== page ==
To assemble large cups: Dip first cookie in espresso mixture until almost fully saturated but not falling apart. Break in half and place side-by-side in the bottom of your larger cup. Spoon 2 generous tablespoons (I use a measuring spoon, but heaped a little) cream over and dust with cocoa powder. Dip two biscuits in espresso mixture and break in half. Place 3 of the halves on top of the cocoa powder, cover with another 2 generous tablespoons of cream and cocoa powder. Dip a 4th biscuit in the espresso mixture, break it in half, and place these two halves plus the leftover half from the previous layer on top of the cocoa. Dollop more cream over and repeat with remaining cups.
If you can bear it, let cups chill in fridge overnight to set. Before eating, you can dust them with fresh cocoa powder for a prettier look.
Simplest Ladyfingers (Savioardi)
- 2 large eggs, separated
- 1/3 cup (65 grams) granulated sugar, plus more for sprinkling
- 2/3 cups (85 grams) all-purpose flour
- Powdered sugar, for dusting
In a medium bowl, beat egg whites until stiff. Set aside.
In a large bowl, with the same beaters, beat egg yolks with 1/3 cup sugar until thick and pale. Gently fold in egg whites, then fold in flour, trying not to deflate the mixture.
Pour batter into quart-sized freezer bag and snip off end to about a 1-inch opening or a pastry bag with a large round tip. Pipe cookies into 3-ish inch strips, with a 2 inches between each cookie. Sprinkle each with a pinch of granulated sugar and a light dusting of powdered sugar, then bake cookies until faintly gold and dry to the touch, about 6 to 8 minutes (although I found it to take up to 4 minutes more when using a lighter-colored cookie sheet; better to check early). Let cool on tray for a minute then transfer to a cooling rack to cool completely.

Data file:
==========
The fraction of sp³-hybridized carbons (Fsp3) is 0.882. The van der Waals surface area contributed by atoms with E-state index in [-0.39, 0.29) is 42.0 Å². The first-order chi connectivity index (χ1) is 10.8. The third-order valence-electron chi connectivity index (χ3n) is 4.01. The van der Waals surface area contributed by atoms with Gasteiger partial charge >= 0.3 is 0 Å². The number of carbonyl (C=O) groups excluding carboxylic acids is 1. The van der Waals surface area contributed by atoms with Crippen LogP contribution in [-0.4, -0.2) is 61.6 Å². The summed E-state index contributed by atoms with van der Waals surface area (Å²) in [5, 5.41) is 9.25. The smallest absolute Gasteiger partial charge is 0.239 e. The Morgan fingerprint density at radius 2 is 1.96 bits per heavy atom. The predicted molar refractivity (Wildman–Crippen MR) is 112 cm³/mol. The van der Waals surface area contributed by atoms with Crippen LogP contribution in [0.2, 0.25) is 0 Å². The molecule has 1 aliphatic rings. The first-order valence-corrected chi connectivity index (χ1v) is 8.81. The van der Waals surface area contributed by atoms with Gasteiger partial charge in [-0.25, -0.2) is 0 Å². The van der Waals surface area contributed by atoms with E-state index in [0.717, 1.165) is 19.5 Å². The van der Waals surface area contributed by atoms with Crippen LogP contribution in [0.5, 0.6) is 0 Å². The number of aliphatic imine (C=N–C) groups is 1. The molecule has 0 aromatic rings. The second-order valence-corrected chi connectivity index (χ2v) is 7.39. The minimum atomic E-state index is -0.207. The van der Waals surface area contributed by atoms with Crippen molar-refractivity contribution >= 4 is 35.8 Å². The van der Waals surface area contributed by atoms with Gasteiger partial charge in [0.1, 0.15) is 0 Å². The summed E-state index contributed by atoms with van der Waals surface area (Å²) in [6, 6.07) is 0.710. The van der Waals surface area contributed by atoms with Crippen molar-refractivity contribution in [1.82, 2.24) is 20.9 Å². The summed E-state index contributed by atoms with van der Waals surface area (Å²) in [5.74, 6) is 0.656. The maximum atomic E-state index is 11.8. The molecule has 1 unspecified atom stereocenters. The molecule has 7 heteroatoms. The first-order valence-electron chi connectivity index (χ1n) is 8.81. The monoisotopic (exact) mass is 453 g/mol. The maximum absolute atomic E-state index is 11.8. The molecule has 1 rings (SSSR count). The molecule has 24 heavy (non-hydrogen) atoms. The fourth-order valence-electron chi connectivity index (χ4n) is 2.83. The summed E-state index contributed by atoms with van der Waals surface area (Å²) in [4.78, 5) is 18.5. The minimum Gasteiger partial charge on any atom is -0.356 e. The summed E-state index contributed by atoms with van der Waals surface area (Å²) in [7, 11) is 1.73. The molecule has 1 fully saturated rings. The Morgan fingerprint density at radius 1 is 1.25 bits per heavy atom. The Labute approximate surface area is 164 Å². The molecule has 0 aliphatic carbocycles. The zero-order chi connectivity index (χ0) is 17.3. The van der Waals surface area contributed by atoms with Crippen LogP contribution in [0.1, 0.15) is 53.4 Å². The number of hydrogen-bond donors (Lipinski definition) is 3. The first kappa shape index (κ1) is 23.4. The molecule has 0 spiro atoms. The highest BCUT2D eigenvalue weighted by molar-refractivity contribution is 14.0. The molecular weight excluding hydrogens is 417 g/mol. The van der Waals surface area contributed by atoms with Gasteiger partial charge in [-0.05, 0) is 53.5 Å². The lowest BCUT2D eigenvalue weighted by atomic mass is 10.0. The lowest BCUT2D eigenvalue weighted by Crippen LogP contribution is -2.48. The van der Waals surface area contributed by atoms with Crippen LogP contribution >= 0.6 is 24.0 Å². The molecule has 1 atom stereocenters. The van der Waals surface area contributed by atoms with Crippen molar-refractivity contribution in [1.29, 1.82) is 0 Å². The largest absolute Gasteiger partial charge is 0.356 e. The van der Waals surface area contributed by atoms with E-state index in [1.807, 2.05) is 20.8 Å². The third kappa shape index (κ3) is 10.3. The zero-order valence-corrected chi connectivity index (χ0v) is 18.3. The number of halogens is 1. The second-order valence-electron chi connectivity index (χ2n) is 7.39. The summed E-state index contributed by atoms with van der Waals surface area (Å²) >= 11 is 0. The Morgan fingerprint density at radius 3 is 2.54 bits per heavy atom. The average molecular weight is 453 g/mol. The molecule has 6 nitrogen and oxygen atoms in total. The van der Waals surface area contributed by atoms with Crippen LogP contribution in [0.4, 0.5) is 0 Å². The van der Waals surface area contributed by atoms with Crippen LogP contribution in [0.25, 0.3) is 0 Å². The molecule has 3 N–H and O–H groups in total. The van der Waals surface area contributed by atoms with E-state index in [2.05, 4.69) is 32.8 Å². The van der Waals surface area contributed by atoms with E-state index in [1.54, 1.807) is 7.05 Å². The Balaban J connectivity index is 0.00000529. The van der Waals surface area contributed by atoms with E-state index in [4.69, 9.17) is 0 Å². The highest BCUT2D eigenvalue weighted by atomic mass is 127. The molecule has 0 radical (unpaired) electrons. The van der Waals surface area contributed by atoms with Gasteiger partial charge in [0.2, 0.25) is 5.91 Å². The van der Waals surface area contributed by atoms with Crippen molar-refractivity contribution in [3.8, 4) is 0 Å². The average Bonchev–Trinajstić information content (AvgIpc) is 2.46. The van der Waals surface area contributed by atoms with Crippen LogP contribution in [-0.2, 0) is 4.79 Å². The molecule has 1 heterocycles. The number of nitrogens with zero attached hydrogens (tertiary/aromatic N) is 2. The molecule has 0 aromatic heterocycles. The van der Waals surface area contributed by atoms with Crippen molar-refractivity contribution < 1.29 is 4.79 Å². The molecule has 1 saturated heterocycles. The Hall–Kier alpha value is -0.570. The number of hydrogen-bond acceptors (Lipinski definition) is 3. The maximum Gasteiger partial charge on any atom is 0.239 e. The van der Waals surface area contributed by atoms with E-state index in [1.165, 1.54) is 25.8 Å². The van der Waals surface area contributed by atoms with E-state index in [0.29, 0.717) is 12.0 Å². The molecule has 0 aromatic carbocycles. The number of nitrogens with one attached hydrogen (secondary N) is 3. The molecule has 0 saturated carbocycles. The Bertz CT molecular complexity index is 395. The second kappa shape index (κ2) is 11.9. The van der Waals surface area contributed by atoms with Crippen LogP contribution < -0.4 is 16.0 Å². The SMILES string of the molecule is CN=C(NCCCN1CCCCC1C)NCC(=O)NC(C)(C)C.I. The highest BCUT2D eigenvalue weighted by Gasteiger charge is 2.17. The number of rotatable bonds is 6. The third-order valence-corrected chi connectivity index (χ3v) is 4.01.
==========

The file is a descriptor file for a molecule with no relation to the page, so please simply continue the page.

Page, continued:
If you’re getting a lead on these cookies and won’t need them until the next day, leave them out uncovered so they can dry out as much as possible.
First things first: You might have noticed I made my own savoiardi, not because I cannot get them around here and not because I think your tiramisu will suffer without them. Nope, quite simply, I realized they contained a few as three ingredients and had to see for myself if they were as simple as they sounded. Turns out, they totally are so I’m including the recipe I settled on (after a couple flops, let’s not talk about it) below.
Should you be purchasing ladyfingers, look for crisp ones. I understand that at some point, American-style ones were softer and Italian-style ones were more crisp. (I feel like I only see the latter these days, but should you end up with the former, dry them out in the oven for a bit until they have a snap to them. You want them to be able to absorb.
This recipe is tweaked from one of my favorite cookbooks to curl up with. I talked about it previously here and here. This version is halved, uses a bit less sugar. I used the rum in the coffee but would skip it next time; I think the marsala is sufficient for good flavor.
Marsala is the traditional alcohol in tiramisu. You can use sweet or dry. Sweet is more typical for desserts but I only keep dry around. After reading this from Cook’s Illustrated, I felt confident it would be just as good, and it was. My second choice for tiramisu is rum. I know brandy works fairly well too. I’m not crazy about Kahlua because the dessert itself is naturally flavored with chocolate and coffee, no need to add it artificially when you could just use rum. For both brandy and rum, I might use a touch less because marsala has a lower alcohol content.
As for tweaking this recipe to make it less risky, you could use pasteurized eggs, and at minimum, you should use eggs you’re as confident one can be are fresh. You could use decaf espresso. I am sure someone somewhere skips the booze or uses less. All work. You’re making this for you, not me. But if you’re making it for me, please don’t. And if you’re on the fence about making it this indulgently, do it once and if it’s terrible, you can send all the extras over here.